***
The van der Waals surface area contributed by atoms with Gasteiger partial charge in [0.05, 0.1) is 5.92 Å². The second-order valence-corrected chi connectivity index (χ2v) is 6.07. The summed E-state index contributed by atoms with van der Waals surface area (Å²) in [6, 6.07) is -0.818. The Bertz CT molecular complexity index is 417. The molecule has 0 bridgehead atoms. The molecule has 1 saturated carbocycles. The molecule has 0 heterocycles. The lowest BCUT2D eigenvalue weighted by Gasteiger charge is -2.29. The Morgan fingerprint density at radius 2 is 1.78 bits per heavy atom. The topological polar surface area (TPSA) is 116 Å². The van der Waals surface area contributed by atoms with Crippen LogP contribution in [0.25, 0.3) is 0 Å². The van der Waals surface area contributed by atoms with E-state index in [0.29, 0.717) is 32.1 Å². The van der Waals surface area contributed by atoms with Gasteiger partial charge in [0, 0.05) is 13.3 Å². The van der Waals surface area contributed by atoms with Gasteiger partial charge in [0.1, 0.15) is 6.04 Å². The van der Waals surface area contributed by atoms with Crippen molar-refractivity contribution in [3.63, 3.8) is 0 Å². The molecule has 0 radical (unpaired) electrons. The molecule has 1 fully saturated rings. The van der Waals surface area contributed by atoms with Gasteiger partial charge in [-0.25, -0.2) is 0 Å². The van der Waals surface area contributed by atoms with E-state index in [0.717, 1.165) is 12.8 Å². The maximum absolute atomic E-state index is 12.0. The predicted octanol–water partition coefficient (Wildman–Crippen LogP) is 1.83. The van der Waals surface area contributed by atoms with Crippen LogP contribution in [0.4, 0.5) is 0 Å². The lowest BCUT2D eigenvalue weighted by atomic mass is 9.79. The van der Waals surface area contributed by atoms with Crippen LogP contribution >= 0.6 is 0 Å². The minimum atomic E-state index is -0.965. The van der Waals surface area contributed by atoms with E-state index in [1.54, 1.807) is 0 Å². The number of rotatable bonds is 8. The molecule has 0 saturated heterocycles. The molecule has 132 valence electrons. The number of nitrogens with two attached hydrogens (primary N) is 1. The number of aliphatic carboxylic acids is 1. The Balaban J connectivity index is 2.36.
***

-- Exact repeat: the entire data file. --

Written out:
The van der Waals surface area contributed by atoms with Gasteiger partial charge in [0.05, 0.1) is 5.92 Å². The second-order valence-corrected chi connectivity index (χ2v) is 6.07. The summed E-state index contributed by atoms with van der Waals surface area (Å²) in [6, 6.07) is -0.818. The Bertz CT molecular complexity index is 417. The molecule has 0 bridgehead atoms. The molecule has 1 saturated carbocycles. The molecule has 0 heterocycles. The lowest BCUT2D eigenvalue weighted by Gasteiger charge is -2.29. The Morgan fingerprint density at radius 2 is 1.78 bits per heavy atom. The topological polar surface area (TPSA) is 116 Å². The van der Waals surface area contributed by atoms with Crippen LogP contribution in [0.25, 0.3) is 0 Å². The van der Waals surface area contributed by atoms with E-state index in [0.29, 0.717) is 32.1 Å². The van der Waals surface area contributed by atoms with Gasteiger partial charge in [0, 0.05) is 13.3 Å². The van der Waals surface area contributed by atoms with Gasteiger partial charge in [0.1, 0.15) is 6.04 Å². The van der Waals surface area contributed by atoms with Crippen molar-refractivity contribution in [3.63, 3.8) is 0 Å². The molecule has 0 radical (unpaired) electrons. The molecule has 1 fully saturated rings. The van der Waals surface area contributed by atoms with Gasteiger partial charge in [-0.25, -0.2) is 0 Å². The van der Waals surface area contributed by atoms with E-state index in [0.717, 1.165) is 12.8 Å². The maximum absolute atomic E-state index is 12.0. The predicted octanol–water partition coefficient (Wildman–Crippen LogP) is 1.83. The van der Waals surface area contributed by atoms with Crippen LogP contribution in [0.4, 0.5) is 0 Å². The lowest BCUT2D eigenvalue weighted by atomic mass is 9.79. The van der Waals surface area contributed by atoms with Crippen LogP contribution >= 0.6 is 0 Å². The minimum atomic E-state index is -0.965. The van der Waals surface area contributed by atoms with E-state index in [1.54, 1.807) is 0 Å². The number of rotatable bonds is 8. The molecule has 0 saturated heterocycles. The molecule has 132 valence electrons. The number of nitrogens with two attached hydrogens (primary N) is 1. The number of aliphatic carboxylic acids is 1. The Balaban J connectivity index is 2.36.